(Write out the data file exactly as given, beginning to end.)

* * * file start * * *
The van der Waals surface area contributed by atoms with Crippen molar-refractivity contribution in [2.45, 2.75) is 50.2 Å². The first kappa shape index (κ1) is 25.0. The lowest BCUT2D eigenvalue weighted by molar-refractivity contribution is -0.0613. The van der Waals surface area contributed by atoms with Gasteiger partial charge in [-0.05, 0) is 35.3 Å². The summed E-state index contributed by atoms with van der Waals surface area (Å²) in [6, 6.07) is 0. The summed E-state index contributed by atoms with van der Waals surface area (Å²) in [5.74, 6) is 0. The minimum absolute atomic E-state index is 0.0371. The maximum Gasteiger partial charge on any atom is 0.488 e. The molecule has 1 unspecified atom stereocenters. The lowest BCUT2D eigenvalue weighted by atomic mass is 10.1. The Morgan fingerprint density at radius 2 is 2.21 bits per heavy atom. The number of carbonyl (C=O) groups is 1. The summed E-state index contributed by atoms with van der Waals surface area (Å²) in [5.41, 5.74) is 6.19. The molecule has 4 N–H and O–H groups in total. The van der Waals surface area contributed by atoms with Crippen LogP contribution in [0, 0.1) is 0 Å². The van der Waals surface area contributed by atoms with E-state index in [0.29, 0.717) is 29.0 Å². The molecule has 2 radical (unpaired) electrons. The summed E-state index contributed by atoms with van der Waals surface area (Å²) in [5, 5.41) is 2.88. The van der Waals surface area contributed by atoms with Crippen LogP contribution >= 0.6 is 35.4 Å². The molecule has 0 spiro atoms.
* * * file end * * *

The van der Waals surface area contributed by atoms with Crippen molar-refractivity contribution in [2.45, 2.75) is 50.2 Å². The first kappa shape index (κ1) is 25.0. The lowest BCUT2D eigenvalue weighted by molar-refractivity contribution is -0.0613. The van der Waals surface area contributed by atoms with Gasteiger partial charge in [-0.05, 0) is 35.3 Å². The summed E-state index contributed by atoms with van der Waals surface area (Å²) in [6, 6.07) is 0. The summed E-state index contributed by atoms with van der Waals surface area (Å²) in [5.74, 6) is 0. The minimum absolute atomic E-state index is 0.0371. The maximum Gasteiger partial charge on any atom is 0.488 e. The molecule has 1 unspecified atom stereocenters. The lowest BCUT2D eigenvalue weighted by atomic mass is 10.1. The Morgan fingerprint density at radius 2 is 2.21 bits per heavy atom. The number of carbonyl (C=O) groups is 1. The summed E-state index contributed by atoms with van der Waals surface area (Å²) in [5.41, 5.74) is 6.19. The molecule has 4 N–H and O–H groups in total. The van der Waals surface area contributed by atoms with Crippen LogP contribution in [0, 0.1) is 0 Å². The van der Waals surface area contributed by atoms with E-state index in [0.29, 0.717) is 29.0 Å². The molecule has 2 radical (unpaired) electrons. The summed E-state index contributed by atoms with van der Waals surface area (Å²) in [5, 5.41) is 2.88. The van der Waals surface area contributed by atoms with Crippen LogP contribution >= 0.6 is 35.4 Å². The molecule has 0 spiro atoms.